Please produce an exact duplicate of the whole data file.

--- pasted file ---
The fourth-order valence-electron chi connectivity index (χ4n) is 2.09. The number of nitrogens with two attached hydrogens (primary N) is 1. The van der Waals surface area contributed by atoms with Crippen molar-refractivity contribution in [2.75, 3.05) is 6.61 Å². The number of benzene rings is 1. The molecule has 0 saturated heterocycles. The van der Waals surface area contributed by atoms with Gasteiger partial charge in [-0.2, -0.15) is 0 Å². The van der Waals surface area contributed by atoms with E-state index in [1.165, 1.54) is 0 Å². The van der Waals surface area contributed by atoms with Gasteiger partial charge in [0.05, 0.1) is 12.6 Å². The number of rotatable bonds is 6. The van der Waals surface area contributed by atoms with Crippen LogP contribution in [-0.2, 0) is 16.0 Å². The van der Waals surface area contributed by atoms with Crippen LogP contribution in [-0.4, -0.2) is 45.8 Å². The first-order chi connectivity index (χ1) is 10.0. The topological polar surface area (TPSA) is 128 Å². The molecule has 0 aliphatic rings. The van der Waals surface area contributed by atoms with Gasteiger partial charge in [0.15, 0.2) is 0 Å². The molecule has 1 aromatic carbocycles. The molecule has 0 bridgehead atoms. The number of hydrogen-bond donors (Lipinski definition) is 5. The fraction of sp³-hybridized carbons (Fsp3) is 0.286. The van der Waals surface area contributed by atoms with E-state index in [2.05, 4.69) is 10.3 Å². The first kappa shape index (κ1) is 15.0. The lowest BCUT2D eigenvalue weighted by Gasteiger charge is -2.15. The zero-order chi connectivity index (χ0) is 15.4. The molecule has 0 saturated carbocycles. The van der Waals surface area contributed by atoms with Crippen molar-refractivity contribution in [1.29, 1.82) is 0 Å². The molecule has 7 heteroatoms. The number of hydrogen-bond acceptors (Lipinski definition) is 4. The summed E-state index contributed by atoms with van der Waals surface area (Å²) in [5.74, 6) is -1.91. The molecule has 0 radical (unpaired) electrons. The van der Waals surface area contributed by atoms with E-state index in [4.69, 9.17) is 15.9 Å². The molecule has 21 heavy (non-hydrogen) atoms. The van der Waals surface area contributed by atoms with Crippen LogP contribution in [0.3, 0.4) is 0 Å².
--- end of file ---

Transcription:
The fourth-order valence-electron chi connectivity index (χ4n) is 2.09. The number of nitrogens with two attached hydrogens (primary N) is 1. The van der Waals surface area contributed by atoms with Crippen molar-refractivity contribution in [2.75, 3.05) is 6.61 Å². The number of benzene rings is 1. The molecule has 0 saturated heterocycles. The van der Waals surface area contributed by atoms with Gasteiger partial charge in [-0.2, -0.15) is 0 Å². The van der Waals surface area contributed by atoms with E-state index in [1.165, 1.54) is 0 Å². The van der Waals surface area contributed by atoms with Gasteiger partial charge in [0.05, 0.1) is 12.6 Å². The number of rotatable bonds is 6. The van der Waals surface area contributed by atoms with Crippen LogP contribution in [-0.2, 0) is 16.0 Å². The van der Waals surface area contributed by atoms with Crippen LogP contribution in [-0.4, -0.2) is 45.8 Å². The first-order chi connectivity index (χ1) is 10.0. The topological polar surface area (TPSA) is 128 Å². The molecule has 0 aliphatic rings. The van der Waals surface area contributed by atoms with Gasteiger partial charge in [0.15, 0.2) is 0 Å². The molecule has 1 aromatic carbocycles. The molecule has 0 bridgehead atoms. The number of hydrogen-bond donors (Lipinski definition) is 5. The fraction of sp³-hybridized carbons (Fsp3) is 0.286. The van der Waals surface area contributed by atoms with E-state index in [2.05, 4.69) is 10.3 Å². The first kappa shape index (κ1) is 15.0. The lowest BCUT2D eigenvalue weighted by Gasteiger charge is -2.15. The zero-order chi connectivity index (χ0) is 15.4. The molecule has 0 saturated carbocycles. The van der Waals surface area contributed by atoms with Crippen molar-refractivity contribution in [1.29, 1.82) is 0 Å². The molecule has 7 heteroatoms. The number of hydrogen-bond acceptors (Lipinski definition) is 4. The summed E-state index contributed by atoms with van der Waals surface area (Å²) in [5.74, 6) is -1.91. The molecule has 0 radical (unpaired) electrons. The van der Waals surface area contributed by atoms with E-state index in [4.69, 9.17) is 15.9 Å². The molecule has 21 heavy (non-hydrogen) atoms. The van der Waals surface area contributed by atoms with Crippen LogP contribution in [0.3, 0.4) is 0 Å².